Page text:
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Hornbeck boats (http://www.hornbeckboats.com/index.htm) also make Rushton-like boats out of modern materials. My wife loves hers because of the light weight and it easily carries her and about 100 lbs. of gear (never tried anything more, but I don't think we've maxed the boat out).


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PostPosted: September 20th, 2007, 7:13 pm 
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Rapt,

OK, I'm convinced. Like my design, I'm not easy to turn but given enough convincing argument I do eventually come around. It'll get some rocker. And thanks for not just throwing up your arms in disgust. BTW, do you think that the introduction of a modest amount of rocker warrants adjustment of all the stations and waterlines or am I safe simply introducing rocker with shims on the strongback as Ted Moores suggests in Canoecraft?

Spitfire is indeed a very appealing boat to me. Many of it's features are in fact very similar to what I've tried to design into my own. The biggest difference is in boat weight, Spitfire coming in at 23 lbs while I'm aiming at only marginally over 15 lbs. To reach my weight target I'm sacrificing strength/durability to an extent that a commercial builder would probably not dare put on the market for fear of getting a bad reputation for poor durability. If I can I'll get up to Lake Placid and take a look.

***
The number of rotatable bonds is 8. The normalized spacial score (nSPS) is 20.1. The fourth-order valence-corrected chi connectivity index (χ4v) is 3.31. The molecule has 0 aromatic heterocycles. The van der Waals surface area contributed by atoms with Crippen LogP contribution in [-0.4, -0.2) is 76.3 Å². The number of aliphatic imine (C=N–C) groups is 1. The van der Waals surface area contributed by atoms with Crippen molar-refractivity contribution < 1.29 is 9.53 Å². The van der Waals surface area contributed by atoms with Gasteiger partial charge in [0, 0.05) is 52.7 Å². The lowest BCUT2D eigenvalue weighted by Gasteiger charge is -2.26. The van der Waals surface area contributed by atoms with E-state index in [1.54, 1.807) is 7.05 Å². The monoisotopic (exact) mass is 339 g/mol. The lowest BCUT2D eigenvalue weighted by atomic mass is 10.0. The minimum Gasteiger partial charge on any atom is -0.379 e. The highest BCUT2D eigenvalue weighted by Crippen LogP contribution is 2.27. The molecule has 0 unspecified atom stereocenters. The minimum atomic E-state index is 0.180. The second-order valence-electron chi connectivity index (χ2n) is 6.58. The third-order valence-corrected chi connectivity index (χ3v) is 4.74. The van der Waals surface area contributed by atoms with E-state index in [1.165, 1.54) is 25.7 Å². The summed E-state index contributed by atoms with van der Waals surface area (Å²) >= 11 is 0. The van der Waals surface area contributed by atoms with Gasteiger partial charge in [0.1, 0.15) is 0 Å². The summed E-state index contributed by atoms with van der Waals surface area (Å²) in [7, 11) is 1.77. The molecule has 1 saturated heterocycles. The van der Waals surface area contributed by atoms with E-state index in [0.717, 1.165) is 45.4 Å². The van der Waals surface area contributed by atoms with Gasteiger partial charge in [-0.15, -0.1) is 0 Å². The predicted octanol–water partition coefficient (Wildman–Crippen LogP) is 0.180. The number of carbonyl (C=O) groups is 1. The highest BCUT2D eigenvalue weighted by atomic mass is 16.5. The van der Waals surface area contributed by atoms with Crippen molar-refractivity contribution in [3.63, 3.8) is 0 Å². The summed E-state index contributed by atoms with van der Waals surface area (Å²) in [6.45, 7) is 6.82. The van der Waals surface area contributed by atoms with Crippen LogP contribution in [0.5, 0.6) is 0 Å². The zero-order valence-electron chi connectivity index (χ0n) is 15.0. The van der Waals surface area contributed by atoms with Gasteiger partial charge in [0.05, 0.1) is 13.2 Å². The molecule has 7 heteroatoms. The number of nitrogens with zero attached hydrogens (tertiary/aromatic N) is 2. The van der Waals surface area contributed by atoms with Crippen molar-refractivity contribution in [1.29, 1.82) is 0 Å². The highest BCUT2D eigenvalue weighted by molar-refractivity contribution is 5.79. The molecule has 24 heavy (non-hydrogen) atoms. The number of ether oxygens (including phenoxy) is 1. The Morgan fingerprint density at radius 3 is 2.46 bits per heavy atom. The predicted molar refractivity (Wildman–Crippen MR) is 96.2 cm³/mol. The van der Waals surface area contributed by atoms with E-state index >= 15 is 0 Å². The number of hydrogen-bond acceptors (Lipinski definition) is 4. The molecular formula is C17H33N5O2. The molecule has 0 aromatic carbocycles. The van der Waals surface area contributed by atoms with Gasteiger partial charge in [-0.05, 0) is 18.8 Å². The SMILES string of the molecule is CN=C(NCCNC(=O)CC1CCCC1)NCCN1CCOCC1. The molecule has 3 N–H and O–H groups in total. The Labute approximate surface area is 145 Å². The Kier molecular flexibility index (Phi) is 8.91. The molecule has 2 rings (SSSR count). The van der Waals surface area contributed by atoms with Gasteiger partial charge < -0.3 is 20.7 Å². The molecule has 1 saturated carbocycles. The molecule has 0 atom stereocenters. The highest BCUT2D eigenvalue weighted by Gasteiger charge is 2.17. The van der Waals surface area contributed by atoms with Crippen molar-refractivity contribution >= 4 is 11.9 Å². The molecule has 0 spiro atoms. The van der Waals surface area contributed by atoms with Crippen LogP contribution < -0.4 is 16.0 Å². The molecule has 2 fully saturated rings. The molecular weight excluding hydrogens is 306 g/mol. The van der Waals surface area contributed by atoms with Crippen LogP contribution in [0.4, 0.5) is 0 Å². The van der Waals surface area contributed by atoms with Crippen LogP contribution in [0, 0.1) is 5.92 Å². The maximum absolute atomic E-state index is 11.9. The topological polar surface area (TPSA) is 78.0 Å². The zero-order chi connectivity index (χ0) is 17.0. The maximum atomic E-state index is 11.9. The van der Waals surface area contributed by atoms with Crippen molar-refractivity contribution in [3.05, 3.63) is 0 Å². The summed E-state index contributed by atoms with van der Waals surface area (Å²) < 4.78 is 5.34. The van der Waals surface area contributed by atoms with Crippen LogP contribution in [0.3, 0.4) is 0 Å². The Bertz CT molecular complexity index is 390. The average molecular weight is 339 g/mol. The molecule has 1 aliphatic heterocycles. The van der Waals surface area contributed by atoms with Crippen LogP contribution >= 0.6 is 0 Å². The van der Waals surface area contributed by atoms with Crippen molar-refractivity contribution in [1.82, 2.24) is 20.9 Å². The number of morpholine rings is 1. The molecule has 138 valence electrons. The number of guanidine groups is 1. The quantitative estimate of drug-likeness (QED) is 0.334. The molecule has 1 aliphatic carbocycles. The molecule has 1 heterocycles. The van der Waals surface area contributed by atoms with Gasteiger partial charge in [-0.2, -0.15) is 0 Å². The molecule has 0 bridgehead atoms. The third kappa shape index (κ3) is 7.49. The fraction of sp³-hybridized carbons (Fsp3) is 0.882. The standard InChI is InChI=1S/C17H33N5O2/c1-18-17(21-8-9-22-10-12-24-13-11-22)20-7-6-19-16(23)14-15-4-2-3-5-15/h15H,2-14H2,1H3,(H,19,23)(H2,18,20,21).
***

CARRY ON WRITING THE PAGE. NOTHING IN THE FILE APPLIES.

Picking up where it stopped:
I agree with you entirely that a fast design is also a design that moves at moderate speeds with less effort, i.e. is more efficient. By the same token, however, as speed decreases the influence of hull shape decreases and the portion of total resistance attributable to friction, a function of wetted area, increases. In the final analysis, hull design has always been as much art as science, as Chapelle concludes at the close of his magnificent book The Search for Speed Under Sail.

On the question of length, I don't disagree with you about the performance of a 14' boat compared to a 12' boat while keeping hull sections identical. But those two extra feet add more than two pounds to boat weight, even with my minimal weight-per-square-foot layup. Taking two pounds from freeboard would put the boat below my comfort level. At 67 slow is not a new experience--I'll take it over discomfort. Anybody wanting to stretch it can simply enter a new value in the "station spacing" cell of the spreadsheet I put up and see the consequences in displacement, hull weights, and wetted surface.